This week, South Koreans elected Park Geun-hye to be their first female president. Throughout her campaign, Ms. Park noted her sex as an asset for the position of leader the fourth largest economy in Asia. Yet, as the country’s economic growth slows and the intentions of the young, new North Korean dictator begin to unfold, Ms. Park faces significant challenges as she begins her term in office. She is, however, in good company among other rising women leaders in Asia:
In 2011, Thailand also elected their first female Prime Minister, Yingluck Shinawatra. Interestingly, Ms. Yingluck earned her Master’s Degree in Public Administration from Kentucky State University.
India’s first female president, Pratibha Patil, just completed her term in July 2012. More women have begun serving as government leaders in India following a Constitutional amendment in 1993 reserving one-third of the seats in India’s village governing bodies for women.
The Philippines has had two female presidents, including politically-charged Gloria Macapagal-Arroyo serving most recently from 2001-2010.
One cannot leave out mention of Benazir Bhutto, Pakistan’s only female Prime Minister, who served two terms in the late 80s / early 90s, and may have served another if not for her assassination in 2007 just before the 2008 election. (Aside: Pakistan is in South Asia, though often referenced as part of the Middle East).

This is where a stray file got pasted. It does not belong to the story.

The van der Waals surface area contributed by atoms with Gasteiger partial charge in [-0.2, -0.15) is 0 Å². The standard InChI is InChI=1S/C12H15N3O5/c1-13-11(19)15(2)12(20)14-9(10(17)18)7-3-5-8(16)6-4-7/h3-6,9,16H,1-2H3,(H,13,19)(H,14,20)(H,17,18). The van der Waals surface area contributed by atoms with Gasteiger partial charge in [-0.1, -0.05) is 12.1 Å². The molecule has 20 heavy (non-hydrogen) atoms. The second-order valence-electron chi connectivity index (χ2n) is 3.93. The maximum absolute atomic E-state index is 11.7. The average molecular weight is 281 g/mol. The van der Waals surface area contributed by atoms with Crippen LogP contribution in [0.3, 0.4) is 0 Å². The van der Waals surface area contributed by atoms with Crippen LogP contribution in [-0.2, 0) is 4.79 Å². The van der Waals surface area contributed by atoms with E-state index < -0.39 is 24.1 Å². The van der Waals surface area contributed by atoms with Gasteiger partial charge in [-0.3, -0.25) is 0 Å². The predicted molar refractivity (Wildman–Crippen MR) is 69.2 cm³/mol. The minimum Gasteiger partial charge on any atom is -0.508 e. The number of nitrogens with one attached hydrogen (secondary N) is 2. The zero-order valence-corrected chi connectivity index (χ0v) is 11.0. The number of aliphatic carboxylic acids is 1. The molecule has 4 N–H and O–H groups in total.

China—Asia’s largest economy and one of the world’s largest economies—has long been uncomfortable with the idea of female leadership. One of the most well-known women leaders in China was Jiang Qing (“Madame Mao”), who took her own life in 1991, during her imprisonment for atrocities of the Cultural Revolution. Recently, worries have surfaced about the dynamism of the wife of the new Communist Party Leader, Peng Liyuan. The new First Lady is a singer-model-TV personality, and is well-known to the Chinese people, which is worrisome to the conventionalist party leaders. Nonetheless, women are engaged in Chinese politics and hold government positions, but do not often ascend to the highest ranks.
As the largest economy in the world, the United States is woefully behind in appointing women to the highest office in the nation, though there has already been speculation that 2016 will deliver a female candidate for office. According to Reuters, “Catalyst research showed that sponsorship is critical to advancing women, as is the commitment of current leadership.” Though this research focuses on women in corporate leadership roles, there is clear applicability to government and political roles as well. “Sponsorship” involves influential professionals propelling the success of female achievers. Many of these aforementioned women leaders in Asia received “sponsorship” from their politically-prominent families and husbands – a trend that could grow in the U.S. as political royalty franchises, such as the Kennedys, Clintons, and Bushes, continue to weigh heavily on voters. Whether or not this is the most appropriate means for women to gain positioning for influential offices, for the time being, it seems to remain a prerequisite for having the opportunity in many parts of the world.